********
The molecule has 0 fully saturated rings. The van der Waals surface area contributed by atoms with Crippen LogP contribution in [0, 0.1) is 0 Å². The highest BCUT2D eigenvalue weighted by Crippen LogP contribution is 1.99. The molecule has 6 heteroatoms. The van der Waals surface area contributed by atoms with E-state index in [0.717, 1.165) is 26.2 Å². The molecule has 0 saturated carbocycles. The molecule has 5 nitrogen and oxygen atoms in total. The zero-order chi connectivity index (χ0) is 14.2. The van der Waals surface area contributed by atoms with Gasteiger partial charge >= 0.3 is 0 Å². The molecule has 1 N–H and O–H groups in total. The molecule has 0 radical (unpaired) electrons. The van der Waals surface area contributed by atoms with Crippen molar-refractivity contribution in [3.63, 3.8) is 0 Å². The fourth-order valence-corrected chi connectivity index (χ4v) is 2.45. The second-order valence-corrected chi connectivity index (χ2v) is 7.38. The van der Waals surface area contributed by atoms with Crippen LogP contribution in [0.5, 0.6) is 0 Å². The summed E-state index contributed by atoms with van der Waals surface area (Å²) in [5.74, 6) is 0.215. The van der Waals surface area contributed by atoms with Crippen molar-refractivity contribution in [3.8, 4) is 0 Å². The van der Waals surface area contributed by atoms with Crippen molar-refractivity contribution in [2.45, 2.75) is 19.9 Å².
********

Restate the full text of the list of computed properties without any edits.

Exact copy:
The molecule has 0 fully saturated rings. The van der Waals surface area contributed by atoms with Crippen LogP contribution in [0, 0.1) is 0 Å². The highest BCUT2D eigenvalue weighted by Crippen LogP contribution is 1.99. The molecule has 6 heteroatoms. The van der Waals surface area contributed by atoms with E-state index in [0.717, 1.165) is 26.2 Å². The molecule has 0 saturated carbocycles. The molecule has 5 nitrogen and oxygen atoms in total. The zero-order chi connectivity index (χ0) is 14.2. The van der Waals surface area contributed by atoms with Gasteiger partial charge >= 0.3 is 0 Å². The molecule has 1 N–H and O–H groups in total. The molecule has 0 radical (unpaired) electrons. The van der Waals surface area contributed by atoms with Crippen molar-refractivity contribution in [3.63, 3.8) is 0 Å². The fourth-order valence-corrected chi connectivity index (χ4v) is 2.45. The second-order valence-corrected chi connectivity index (χ2v) is 7.38. The van der Waals surface area contributed by atoms with Crippen LogP contribution in [0.5, 0.6) is 0 Å². The summed E-state index contributed by atoms with van der Waals surface area (Å²) in [5.74, 6) is 0.215. The van der Waals surface area contributed by atoms with Crippen molar-refractivity contribution in [3.8, 4) is 0 Å². The van der Waals surface area contributed by atoms with Crippen molar-refractivity contribution in [2.45, 2.75) is 19.9 Å².